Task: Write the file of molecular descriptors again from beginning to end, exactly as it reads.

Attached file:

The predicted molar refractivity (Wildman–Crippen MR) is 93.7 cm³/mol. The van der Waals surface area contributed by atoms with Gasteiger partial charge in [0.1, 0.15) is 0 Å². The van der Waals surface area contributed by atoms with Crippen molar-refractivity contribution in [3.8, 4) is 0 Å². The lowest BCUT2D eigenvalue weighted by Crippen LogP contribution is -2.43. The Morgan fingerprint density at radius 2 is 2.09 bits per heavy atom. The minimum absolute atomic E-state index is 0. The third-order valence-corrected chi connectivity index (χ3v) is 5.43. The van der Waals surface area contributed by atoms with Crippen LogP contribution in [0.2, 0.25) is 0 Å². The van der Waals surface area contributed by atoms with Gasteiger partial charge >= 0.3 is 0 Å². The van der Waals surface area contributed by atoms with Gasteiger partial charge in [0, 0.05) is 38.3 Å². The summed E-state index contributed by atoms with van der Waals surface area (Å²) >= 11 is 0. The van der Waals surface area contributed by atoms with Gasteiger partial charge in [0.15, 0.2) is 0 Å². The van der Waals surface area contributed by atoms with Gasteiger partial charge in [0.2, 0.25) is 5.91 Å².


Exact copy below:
The predicted molar refractivity (Wildman–Crippen MR) is 93.7 cm³/mol. The van der Waals surface area contributed by atoms with Gasteiger partial charge in [0.1, 0.15) is 0 Å². The van der Waals surface area contributed by atoms with Crippen molar-refractivity contribution in [3.8, 4) is 0 Å². The lowest BCUT2D eigenvalue weighted by Crippen LogP contribution is -2.43. The Morgan fingerprint density at radius 2 is 2.09 bits per heavy atom. The minimum absolute atomic E-state index is 0. The third-order valence-corrected chi connectivity index (χ3v) is 5.43. The van der Waals surface area contributed by atoms with Crippen LogP contribution in [0.2, 0.25) is 0 Å². The van der Waals surface area contributed by atoms with Gasteiger partial charge >= 0.3 is 0 Å². The van der Waals surface area contributed by atoms with Gasteiger partial charge in [0, 0.05) is 38.3 Å². The summed E-state index contributed by atoms with van der Waals surface area (Å²) >= 11 is 0. The van der Waals surface area contributed by atoms with Gasteiger partial charge in [0.15, 0.2) is 0 Å². The van der Waals surface area contributed by atoms with Gasteiger partial charge in [0.2, 0.25) is 5.91 Å².